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Alpine mountaineering

Many will see Alpine mountaineering as a logical progression from mountaineering in Scotland.

The scale alone will be daunting on a first visit, but Alpine climbing involves skills not usually acquired in Scottish mountaineering.

Climbers will require the full range of Scottish mountaineering skills with the added issue of glacier travel and its associated hazards, and the need to be able to move together while roped in order to protect each other from the consequences of a fall without slowing progress.

Photo by Andy Townsend

Moving together is a vital skill in mountaineering, especially on longer climbs as well as ensuring safe movement over glaciers. The Mountaineering Scotland / BMC Alpine Essentials DVD covers these skills and can be ordered from this website.

There are many very good courses to help people gain an introduction to Alpine mountaineering, including the Jonathan Conville Trust Alpine Courses and useful information on the BMC Alpine Know-How page.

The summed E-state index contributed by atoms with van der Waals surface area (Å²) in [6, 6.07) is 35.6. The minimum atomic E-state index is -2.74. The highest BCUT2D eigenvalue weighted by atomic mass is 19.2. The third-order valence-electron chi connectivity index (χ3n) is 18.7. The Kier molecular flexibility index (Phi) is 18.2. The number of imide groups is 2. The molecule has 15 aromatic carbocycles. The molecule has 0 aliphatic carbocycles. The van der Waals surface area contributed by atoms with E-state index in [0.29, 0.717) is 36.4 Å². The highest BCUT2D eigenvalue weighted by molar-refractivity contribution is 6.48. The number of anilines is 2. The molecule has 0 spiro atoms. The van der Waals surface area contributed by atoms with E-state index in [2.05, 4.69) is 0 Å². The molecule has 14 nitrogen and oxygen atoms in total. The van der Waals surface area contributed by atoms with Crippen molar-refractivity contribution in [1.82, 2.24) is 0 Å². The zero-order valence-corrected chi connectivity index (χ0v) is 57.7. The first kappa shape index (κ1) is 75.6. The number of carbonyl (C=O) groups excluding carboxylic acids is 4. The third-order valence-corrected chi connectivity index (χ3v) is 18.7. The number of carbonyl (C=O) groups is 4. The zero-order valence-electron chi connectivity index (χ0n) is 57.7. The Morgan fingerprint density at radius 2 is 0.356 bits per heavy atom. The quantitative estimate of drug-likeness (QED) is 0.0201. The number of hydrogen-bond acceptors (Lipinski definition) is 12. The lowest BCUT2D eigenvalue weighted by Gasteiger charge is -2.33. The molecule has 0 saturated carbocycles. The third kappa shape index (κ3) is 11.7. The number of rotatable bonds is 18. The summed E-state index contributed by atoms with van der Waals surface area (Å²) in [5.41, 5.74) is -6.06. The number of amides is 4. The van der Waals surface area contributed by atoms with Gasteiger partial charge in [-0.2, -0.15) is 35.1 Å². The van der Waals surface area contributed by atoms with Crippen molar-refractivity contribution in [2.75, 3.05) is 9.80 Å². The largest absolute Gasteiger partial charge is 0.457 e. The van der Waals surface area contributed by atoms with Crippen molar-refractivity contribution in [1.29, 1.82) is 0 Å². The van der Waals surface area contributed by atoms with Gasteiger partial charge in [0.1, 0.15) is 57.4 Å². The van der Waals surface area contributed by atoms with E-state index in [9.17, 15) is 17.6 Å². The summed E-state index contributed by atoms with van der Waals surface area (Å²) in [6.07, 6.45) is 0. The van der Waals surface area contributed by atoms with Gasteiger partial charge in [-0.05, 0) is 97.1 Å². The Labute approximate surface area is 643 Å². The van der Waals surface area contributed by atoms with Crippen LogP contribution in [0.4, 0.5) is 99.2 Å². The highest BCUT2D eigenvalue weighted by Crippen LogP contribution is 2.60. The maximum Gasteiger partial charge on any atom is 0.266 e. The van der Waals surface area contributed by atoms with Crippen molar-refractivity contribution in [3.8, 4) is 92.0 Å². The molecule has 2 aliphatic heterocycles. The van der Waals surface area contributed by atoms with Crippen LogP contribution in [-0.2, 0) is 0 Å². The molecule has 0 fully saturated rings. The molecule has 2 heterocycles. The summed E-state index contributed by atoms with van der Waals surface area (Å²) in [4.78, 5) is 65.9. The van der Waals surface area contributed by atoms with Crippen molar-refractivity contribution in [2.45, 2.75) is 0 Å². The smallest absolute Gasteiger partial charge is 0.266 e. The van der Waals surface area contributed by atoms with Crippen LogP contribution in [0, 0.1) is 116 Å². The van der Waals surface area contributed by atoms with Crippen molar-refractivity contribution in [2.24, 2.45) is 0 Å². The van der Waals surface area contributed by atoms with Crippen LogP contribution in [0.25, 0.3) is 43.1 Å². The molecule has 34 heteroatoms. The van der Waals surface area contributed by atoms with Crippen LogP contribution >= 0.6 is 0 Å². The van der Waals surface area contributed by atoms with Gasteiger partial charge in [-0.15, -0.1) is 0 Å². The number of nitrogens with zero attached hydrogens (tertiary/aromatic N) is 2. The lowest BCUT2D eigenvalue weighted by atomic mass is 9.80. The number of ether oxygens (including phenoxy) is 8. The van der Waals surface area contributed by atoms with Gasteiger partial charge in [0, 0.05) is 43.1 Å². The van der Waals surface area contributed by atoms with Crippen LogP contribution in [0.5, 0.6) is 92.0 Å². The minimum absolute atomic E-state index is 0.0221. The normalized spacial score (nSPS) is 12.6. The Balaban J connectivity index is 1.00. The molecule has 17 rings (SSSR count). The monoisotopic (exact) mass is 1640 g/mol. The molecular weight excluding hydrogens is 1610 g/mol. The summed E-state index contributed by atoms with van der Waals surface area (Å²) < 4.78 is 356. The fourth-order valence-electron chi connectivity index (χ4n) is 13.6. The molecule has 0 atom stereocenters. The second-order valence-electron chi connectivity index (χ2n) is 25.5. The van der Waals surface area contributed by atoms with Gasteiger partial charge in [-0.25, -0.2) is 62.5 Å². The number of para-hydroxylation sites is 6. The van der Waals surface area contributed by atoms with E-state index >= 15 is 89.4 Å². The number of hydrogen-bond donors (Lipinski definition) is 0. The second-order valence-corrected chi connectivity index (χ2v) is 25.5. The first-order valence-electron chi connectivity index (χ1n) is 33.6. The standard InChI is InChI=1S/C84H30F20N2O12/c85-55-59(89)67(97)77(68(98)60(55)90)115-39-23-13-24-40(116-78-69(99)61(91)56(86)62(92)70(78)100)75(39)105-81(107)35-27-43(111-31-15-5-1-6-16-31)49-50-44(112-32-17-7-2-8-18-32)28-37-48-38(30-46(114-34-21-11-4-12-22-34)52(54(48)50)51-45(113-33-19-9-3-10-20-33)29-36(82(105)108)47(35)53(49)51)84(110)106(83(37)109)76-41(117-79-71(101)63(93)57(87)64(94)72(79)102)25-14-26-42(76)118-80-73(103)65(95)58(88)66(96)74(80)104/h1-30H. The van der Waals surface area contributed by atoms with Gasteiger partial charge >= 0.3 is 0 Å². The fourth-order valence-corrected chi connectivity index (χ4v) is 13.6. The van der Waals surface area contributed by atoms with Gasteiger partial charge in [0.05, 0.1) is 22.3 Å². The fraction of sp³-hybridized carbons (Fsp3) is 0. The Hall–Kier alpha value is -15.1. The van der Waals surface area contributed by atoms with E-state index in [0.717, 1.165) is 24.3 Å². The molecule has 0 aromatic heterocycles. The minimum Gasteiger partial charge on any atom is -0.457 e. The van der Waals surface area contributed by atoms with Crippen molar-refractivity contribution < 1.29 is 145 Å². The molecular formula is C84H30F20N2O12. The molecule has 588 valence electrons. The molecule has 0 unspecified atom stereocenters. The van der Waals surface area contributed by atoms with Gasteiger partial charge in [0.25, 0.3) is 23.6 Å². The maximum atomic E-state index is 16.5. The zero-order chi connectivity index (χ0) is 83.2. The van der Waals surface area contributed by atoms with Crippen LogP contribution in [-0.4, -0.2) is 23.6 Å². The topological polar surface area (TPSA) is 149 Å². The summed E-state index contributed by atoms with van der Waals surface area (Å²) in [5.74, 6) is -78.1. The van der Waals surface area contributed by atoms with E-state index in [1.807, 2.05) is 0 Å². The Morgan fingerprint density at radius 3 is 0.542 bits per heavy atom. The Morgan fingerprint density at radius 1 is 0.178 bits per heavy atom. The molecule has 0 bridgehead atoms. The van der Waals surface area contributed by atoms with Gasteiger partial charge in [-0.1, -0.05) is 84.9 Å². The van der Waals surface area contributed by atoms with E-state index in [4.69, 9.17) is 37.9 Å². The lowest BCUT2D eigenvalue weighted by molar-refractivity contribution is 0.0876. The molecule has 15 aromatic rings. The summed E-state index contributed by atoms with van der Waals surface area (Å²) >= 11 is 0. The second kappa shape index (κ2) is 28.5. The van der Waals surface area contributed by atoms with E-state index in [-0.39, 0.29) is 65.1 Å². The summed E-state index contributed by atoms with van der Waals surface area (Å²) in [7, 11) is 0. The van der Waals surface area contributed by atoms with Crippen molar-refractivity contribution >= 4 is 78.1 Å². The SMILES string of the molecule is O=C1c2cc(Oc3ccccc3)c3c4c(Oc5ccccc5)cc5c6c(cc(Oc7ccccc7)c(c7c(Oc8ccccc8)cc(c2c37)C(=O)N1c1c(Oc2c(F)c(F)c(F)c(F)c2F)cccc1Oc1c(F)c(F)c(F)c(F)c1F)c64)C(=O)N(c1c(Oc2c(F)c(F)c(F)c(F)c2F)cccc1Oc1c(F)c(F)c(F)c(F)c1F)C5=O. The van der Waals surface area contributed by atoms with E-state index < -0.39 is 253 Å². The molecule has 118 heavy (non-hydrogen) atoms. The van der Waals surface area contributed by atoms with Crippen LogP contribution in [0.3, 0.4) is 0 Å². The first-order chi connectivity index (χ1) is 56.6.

Mountaineering Scotland members are able to purchase a card giving discounts on many huts owned by European Alpine clubs. 

The BMC can supply Mountaineering Scotland members with a card entitling the holder to discounts (normally between 20% and 50%) in huts owned by organisations including the Alpine Clubs of France, Switzerland, Italy, Germany, Holland, South Tyrol, Austria and Spain. The Reciprocal Rights Card is sometimes also recognised by organisations and countries that are not signatories to the fund charter.

Find out more about the Reciprocal Rights Card and how Mountaineering Scotland members can get one.